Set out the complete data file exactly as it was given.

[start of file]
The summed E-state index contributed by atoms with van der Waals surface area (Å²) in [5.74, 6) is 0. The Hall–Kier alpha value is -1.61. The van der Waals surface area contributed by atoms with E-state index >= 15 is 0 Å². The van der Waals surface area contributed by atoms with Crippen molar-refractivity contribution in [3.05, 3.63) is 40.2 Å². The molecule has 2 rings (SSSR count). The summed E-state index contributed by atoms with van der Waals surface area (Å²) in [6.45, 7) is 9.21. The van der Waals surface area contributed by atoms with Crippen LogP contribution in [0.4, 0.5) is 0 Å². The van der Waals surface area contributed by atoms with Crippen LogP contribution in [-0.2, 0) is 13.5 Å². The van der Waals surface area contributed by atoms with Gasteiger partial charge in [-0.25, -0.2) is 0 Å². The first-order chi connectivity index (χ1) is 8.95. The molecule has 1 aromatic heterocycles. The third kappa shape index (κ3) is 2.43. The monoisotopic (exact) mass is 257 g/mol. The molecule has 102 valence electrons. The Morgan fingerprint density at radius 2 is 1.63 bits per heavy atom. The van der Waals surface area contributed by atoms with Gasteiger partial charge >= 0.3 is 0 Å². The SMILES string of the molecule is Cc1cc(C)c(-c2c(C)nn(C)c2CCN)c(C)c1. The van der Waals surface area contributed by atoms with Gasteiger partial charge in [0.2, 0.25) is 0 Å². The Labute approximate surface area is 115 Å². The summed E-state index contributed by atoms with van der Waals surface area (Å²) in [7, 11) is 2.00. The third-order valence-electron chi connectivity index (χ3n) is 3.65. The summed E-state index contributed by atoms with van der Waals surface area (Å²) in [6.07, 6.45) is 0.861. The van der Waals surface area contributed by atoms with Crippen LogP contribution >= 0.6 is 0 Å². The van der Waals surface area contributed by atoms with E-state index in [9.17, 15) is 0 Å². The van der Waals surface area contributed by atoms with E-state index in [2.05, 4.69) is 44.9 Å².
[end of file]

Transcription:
The summed E-state index contributed by atoms with van der Waals surface area (Å²) in [5.74, 6) is 0. The Hall–Kier alpha value is -1.61. The van der Waals surface area contributed by atoms with E-state index >= 15 is 0 Å². The van der Waals surface area contributed by atoms with Crippen molar-refractivity contribution in [3.05, 3.63) is 40.2 Å². The molecule has 2 rings (SSSR count). The summed E-state index contributed by atoms with van der Waals surface area (Å²) in [6.45, 7) is 9.21. The van der Waals surface area contributed by atoms with Crippen LogP contribution in [0.4, 0.5) is 0 Å². The van der Waals surface area contributed by atoms with Crippen LogP contribution in [-0.2, 0) is 13.5 Å². The van der Waals surface area contributed by atoms with Gasteiger partial charge in [-0.25, -0.2) is 0 Å². The first-order chi connectivity index (χ1) is 8.95. The molecule has 1 aromatic heterocycles. The third kappa shape index (κ3) is 2.43. The monoisotopic (exact) mass is 257 g/mol. The molecule has 102 valence electrons. The Morgan fingerprint density at radius 2 is 1.63 bits per heavy atom. The van der Waals surface area contributed by atoms with Gasteiger partial charge >= 0.3 is 0 Å². The SMILES string of the molecule is Cc1cc(C)c(-c2c(C)nn(C)c2CCN)c(C)c1. The van der Waals surface area contributed by atoms with Gasteiger partial charge in [0.2, 0.25) is 0 Å². The Labute approximate surface area is 115 Å². The summed E-state index contributed by atoms with van der Waals surface area (Å²) in [7, 11) is 2.00. The third-order valence-electron chi connectivity index (χ3n) is 3.65. The summed E-state index contributed by atoms with van der Waals surface area (Å²) in [6.07, 6.45) is 0.861. The van der Waals surface area contributed by atoms with Crippen LogP contribution >= 0.6 is 0 Å². The van der Waals surface area contributed by atoms with E-state index in [9.17, 15) is 0 Å². The van der Waals surface area contributed by atoms with E-state index in [2.05, 4.69) is 44.9 Å².